Our friend Kris had arrived to the party at around 10:30 and had consumed one beer, so he offered to drive. Only, he had never been to A-Town. In fact, the only one who knew how to get there was yours truly, and I’d only discovered its location a week prior when, after an awkward open mic night in Westminster, MD, I’d decided I wanted to buy a case of Pabst to forget the entire affair. I’d only had a vague idea of where it was, and following a long, unsettling drive through the Maryland boondocks, managed to find this proverbial Shangri La.

Of course, I was a slurring, stumbling mess by now, and since this was before everyone and their grandmother had a smart phone with easy access to Google Maps, I’d have to ride along with Kris and try my damnedest to remember how exactly I got there. So, at 11:15, after collecting money from anyone who wasn’t already broke, we set out on our mission.

Now, the rural parts of northern Maryland are frightening, especially at night. I recall driving home one night after spending an evening with a female companion who lived in the area, and subsequently turning onto the wrong road, getting lost for about twenty minutes on a winding, unpaved road that took me through a dense forest, complete with houses that looked like they belonged in a Wes Craven film. Not exactly the kind of place you’d want to be lost in. God help you if something were to go wrong with your car. But my friends were counting on me. I wasn’t about to let them down.

I tell you, I don’t know how I managed it in my inebriated condition, but I successfully navigated Kris to A-Town without one wrong turn. We even got in an epic Taking Back Sunday sing-along to make the drive enjoyable, rather than a chore. It seems almost miraculous, looking back. Even today, I couldn’t tell you from memory alone how exactly to get to A-Town.

We returned to the party at around half past midnight like conquering heroes, with a box of Franzia, and a bottle each of Captain Morgan, Vladimir vodka, and Tanqueray as the spoils of our victory. The festivities continued until well past dawn, when the majority of people in attendance went home or passed out in various spots around the apartment. Those of us who remained awake capped the evening off with breakfast at a local diner.

I guess the point of all this is that there doesn’t have to be a point to an experience for it to be meaningful. In the months following this party, I’d drift apart from my friends as work and my aforementioned quarter life crisis slowly consumed the better part of my waking moments. But still, I remember this night fondly, in all of its aimless splendor. That’s part of what makes being young so great, isn’t it?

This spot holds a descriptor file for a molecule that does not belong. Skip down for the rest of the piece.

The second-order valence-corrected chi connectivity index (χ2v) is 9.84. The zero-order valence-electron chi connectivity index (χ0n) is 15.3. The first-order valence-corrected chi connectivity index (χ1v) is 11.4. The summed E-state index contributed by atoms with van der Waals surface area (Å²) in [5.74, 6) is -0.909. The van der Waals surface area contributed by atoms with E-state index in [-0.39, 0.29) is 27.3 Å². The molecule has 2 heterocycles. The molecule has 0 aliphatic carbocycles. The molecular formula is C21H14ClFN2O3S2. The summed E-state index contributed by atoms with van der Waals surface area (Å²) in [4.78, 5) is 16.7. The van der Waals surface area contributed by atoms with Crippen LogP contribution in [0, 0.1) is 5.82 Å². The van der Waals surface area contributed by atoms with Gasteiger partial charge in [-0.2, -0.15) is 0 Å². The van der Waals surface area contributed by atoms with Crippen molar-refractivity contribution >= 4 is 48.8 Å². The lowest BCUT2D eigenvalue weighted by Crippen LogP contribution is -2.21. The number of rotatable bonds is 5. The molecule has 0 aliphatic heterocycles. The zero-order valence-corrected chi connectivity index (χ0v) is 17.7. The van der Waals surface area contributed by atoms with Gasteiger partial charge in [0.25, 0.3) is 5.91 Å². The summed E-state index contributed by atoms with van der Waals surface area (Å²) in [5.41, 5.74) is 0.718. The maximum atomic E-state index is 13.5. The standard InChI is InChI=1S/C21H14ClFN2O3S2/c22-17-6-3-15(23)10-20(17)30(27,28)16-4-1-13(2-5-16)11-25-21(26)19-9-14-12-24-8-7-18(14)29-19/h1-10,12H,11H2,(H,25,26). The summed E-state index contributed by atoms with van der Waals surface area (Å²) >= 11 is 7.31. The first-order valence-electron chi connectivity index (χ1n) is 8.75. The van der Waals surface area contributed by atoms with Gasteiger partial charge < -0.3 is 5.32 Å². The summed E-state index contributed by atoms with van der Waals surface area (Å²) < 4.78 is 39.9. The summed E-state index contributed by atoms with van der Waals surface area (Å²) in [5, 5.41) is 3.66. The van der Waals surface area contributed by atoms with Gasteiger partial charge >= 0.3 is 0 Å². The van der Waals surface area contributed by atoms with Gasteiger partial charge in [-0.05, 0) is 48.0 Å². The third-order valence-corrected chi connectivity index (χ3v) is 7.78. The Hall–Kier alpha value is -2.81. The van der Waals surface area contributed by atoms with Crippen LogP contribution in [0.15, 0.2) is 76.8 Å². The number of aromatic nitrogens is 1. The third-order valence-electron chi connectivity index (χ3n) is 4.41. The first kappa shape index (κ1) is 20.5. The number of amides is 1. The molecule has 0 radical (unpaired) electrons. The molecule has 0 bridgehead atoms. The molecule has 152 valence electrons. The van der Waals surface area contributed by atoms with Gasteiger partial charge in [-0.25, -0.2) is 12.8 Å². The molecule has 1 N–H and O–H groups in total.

Really, I could be
more interesting if I tried.
And more interested,
but that’s a problem
for another week.
I don’t speak so coherently lately,
that’s for you to decide,
and the color red
gives me the shakes.
Now discerning the aroma
of fried brains in the hall…
A scraping coming from the wall…
How shall I get on
with things anymore?
A newer, sinister mood
is coming up with the sun,
casting a heavy cloth
over my watery eyes.

-r. miller



Something slipped casually
in the drink offers up
a fresh interpretation
of the surrounding space.
Suddenly, one’s eyes are filled
with keen intensity as they move
from left to right, taking in
the new mood emanating
from the previously familiar scene.
I don’t think it looks as good
in this particular green, but I take solace
in knowing my opinion
is of no importance
to the wishy-washy populace,
who cradle their heads despondently
in their laps and never bother
with the static in which
their existence is shrouded.

-r. miller

In words we understand


The text has unfolded its intent,
spread it over the dry grass to bask
in the arid sense of wanting
to be elsewhere. The chapters
have charted a course for an obscure star.
You mull over the typeface index,
searching for an attractive way
to present a harsh but well-intentioned truth.
Like a tooth falls the moon
and its accoutrements, but the day
comes on darker than stained glass.
Your mouth is in no shape
for carrying graven images, golden calves
of commerce and oblivion.
Sometimes, it’s necessary to add water.
Sometimes, it’s necessary to make
dense predictions about the weather.
Still, when push comes to shove,
the tensile strength of the tether
makes all the difference.

-r. miller